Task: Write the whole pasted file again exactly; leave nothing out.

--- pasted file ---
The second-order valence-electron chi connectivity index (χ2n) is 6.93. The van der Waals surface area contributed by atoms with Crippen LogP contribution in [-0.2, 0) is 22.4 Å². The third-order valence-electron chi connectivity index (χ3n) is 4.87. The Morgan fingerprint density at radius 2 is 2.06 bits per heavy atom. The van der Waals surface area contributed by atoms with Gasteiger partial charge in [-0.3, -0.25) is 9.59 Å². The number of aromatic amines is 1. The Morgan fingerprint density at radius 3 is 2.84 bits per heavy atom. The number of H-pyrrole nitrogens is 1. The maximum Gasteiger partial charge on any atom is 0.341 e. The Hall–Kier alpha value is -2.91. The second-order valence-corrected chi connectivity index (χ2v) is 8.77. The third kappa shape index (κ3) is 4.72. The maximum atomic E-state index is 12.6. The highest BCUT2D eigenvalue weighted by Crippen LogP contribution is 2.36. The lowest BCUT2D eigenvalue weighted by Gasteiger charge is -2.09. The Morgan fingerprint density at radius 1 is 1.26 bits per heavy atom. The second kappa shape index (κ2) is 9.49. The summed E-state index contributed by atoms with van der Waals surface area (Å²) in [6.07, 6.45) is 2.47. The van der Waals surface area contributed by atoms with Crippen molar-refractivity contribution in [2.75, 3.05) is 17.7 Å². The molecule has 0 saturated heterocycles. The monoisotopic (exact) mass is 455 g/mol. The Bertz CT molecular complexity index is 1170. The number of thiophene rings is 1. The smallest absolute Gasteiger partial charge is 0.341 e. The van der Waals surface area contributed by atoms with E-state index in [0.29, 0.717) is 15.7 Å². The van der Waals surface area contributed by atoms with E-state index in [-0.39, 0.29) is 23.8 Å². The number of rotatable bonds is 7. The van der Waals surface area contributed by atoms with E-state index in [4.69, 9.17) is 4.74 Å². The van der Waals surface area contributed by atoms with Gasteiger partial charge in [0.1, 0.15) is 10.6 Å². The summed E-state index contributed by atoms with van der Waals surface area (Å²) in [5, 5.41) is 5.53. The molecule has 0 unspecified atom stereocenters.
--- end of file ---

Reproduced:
The second-order valence-electron chi connectivity index (χ2n) is 6.93. The van der Waals surface area contributed by atoms with Crippen LogP contribution in [-0.2, 0) is 22.4 Å². The third-order valence-electron chi connectivity index (χ3n) is 4.87. The Morgan fingerprint density at radius 2 is 2.06 bits per heavy atom. The van der Waals surface area contributed by atoms with Gasteiger partial charge in [-0.3, -0.25) is 9.59 Å². The number of aromatic amines is 1. The Morgan fingerprint density at radius 3 is 2.84 bits per heavy atom. The number of H-pyrrole nitrogens is 1. The maximum Gasteiger partial charge on any atom is 0.341 e. The Hall–Kier alpha value is -2.91. The second-order valence-corrected chi connectivity index (χ2v) is 8.77. The third kappa shape index (κ3) is 4.72. The maximum atomic E-state index is 12.6. The highest BCUT2D eigenvalue weighted by Crippen LogP contribution is 2.36. The lowest BCUT2D eigenvalue weighted by Gasteiger charge is -2.09. The Morgan fingerprint density at radius 1 is 1.26 bits per heavy atom. The second kappa shape index (κ2) is 9.49. The summed E-state index contributed by atoms with van der Waals surface area (Å²) in [6.07, 6.45) is 2.47. The van der Waals surface area contributed by atoms with Crippen molar-refractivity contribution in [2.75, 3.05) is 17.7 Å². The molecule has 0 saturated heterocycles. The monoisotopic (exact) mass is 455 g/mol. The Bertz CT molecular complexity index is 1170. The number of thiophene rings is 1. The smallest absolute Gasteiger partial charge is 0.341 e. The van der Waals surface area contributed by atoms with E-state index in [0.29, 0.717) is 15.7 Å². The van der Waals surface area contributed by atoms with E-state index in [-0.39, 0.29) is 23.8 Å². The number of rotatable bonds is 7. The van der Waals surface area contributed by atoms with E-state index in [4.69, 9.17) is 4.74 Å². The van der Waals surface area contributed by atoms with Gasteiger partial charge in [0.1, 0.15) is 10.6 Å². The summed E-state index contributed by atoms with van der Waals surface area (Å²) in [5, 5.41) is 5.53. The molecule has 0 unspecified atom stereocenters.